People who have not been filled with the Holy Spirit like to explain away those who are so filled, by not giving credit to those who do amazing things without explanation.


Of course, we sip wine at the altar because Jesus passed around the cup of wine, saying, “This is the blood of the New Covenant.  Whenever you drink this, remember me.”


That, of course, does not mean if you drink a whole bottle of wine and remember Jesus, then you will be filled with the Holy Spirit.  Drunk from spirits, yes; but not close to holiness.


In Paul’s letter to the Corinthians, he made a very important statement, one which might be overlooked or misunderstood.


He said, “No one can say, “Jesus is Lord” except by the Holy Spirit.”


That does not mean, “If you say, “Jesus is Lord,” then you are filled with the Holy Spirit.”


It says, “By the power of the Holy Spirit within him, Jesus (the man) was God incarnate.”  You must see how Jesus acted in each of the ways Paul then listed, each of which demonstrates the Holy Spirit was in Jesus.  You must recognize the Holy Spirit, in order for one to say, “Jesus is Lord.”


Because Jesus displayed those gifts of the Holy Spirit, so too will any and all others who believe in Christ and God, and who enroll into that “school” of thought … becoming disciples … then graduating, as Apostles, knowingly filled with the Holy Spirit, Ordained to spread that to others, just as Jesus spread it to them.


When you realize this, you can see how the ways of the Jews, at the time of Christ, were as followers.  They depended on leaders, content that they (for the most part) would never achieve a leadership role of religious importance.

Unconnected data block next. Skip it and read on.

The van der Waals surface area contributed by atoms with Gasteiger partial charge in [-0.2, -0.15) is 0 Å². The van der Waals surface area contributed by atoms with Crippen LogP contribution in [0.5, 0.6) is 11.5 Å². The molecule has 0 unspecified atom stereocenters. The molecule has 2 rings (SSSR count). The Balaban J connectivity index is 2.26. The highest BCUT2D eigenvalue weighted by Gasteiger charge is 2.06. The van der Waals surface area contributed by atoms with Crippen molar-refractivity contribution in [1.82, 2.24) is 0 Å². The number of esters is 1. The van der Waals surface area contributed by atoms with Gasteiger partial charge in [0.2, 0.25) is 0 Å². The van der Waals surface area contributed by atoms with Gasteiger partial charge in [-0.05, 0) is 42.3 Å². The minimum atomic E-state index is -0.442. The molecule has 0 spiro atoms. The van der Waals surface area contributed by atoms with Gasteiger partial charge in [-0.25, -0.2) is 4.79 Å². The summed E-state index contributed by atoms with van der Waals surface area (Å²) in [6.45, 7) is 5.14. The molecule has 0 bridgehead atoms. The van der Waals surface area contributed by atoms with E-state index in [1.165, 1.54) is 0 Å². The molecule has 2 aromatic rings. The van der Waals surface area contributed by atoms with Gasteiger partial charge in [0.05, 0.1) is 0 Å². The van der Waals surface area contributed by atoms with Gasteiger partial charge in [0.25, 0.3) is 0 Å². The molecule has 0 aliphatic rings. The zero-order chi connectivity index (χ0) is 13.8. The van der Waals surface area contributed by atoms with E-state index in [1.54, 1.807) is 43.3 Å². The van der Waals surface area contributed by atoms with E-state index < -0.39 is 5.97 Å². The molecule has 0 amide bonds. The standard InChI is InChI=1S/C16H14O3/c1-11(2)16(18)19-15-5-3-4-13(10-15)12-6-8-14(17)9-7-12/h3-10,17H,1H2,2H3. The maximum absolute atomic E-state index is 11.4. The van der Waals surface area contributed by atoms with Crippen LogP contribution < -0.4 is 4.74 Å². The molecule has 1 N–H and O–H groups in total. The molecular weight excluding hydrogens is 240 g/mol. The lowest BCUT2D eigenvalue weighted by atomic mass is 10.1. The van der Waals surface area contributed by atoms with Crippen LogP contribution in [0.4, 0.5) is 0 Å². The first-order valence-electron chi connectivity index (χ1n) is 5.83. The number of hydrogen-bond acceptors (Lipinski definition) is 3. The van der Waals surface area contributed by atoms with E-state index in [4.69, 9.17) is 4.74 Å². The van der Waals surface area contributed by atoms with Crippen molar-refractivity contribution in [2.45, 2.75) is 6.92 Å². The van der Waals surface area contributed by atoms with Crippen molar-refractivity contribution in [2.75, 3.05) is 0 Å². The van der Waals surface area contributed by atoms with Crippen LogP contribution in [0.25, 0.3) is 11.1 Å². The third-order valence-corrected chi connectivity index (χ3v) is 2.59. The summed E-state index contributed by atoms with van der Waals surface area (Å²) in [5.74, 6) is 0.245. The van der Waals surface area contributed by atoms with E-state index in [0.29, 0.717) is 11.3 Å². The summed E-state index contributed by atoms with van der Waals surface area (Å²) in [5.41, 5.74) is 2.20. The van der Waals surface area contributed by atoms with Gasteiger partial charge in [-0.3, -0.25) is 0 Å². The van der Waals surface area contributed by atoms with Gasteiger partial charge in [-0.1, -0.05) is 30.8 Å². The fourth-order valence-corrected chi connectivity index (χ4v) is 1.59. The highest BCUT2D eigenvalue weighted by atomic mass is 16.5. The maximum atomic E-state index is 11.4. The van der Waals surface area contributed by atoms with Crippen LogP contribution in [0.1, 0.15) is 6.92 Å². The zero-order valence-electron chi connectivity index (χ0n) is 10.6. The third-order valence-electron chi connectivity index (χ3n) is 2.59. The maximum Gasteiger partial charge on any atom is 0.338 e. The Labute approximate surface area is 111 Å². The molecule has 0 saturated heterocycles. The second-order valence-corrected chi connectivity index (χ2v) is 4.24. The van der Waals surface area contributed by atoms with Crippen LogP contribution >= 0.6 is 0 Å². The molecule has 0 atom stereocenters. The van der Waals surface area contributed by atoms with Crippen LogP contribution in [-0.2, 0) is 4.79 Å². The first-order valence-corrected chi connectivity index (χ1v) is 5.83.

That was the “ordinary” way for them to be.  They were conditioned to be sheep, in need of a shepherd to follow.


The Jews followed Pharisees, who were Ordained by Sadducees, and anointed by the Temple’s High Priest.  They were disciples of Judaism, and although many recognized they needed to be more, to do more, they just learned how to get by on their wiles, complaining to God and their leaders (under their breath).


Peter stood up before the crown in Jerusalem for the Festival of Weeks (Shavuot), begun on the 50th day (Pentecost), proclaiming, “People in Jerusalem, we are not drunk!”


Peter said, “We are like those Joel prophesied would come, ‘In the last days.’”


The last days Joel wrote of  were not some distant times of our future, thus certainly theirs.  Instead, Joel wrote of the end of Judaism as the way to heaven.


Jews believed they were the chosen people of God, and merely by being Jewish disciples of the One God they would be rewarded with Heaven (a birthright). They never imagined they should, could, or would ever graduate to the level of priests or rabbis, without being born into that private clique.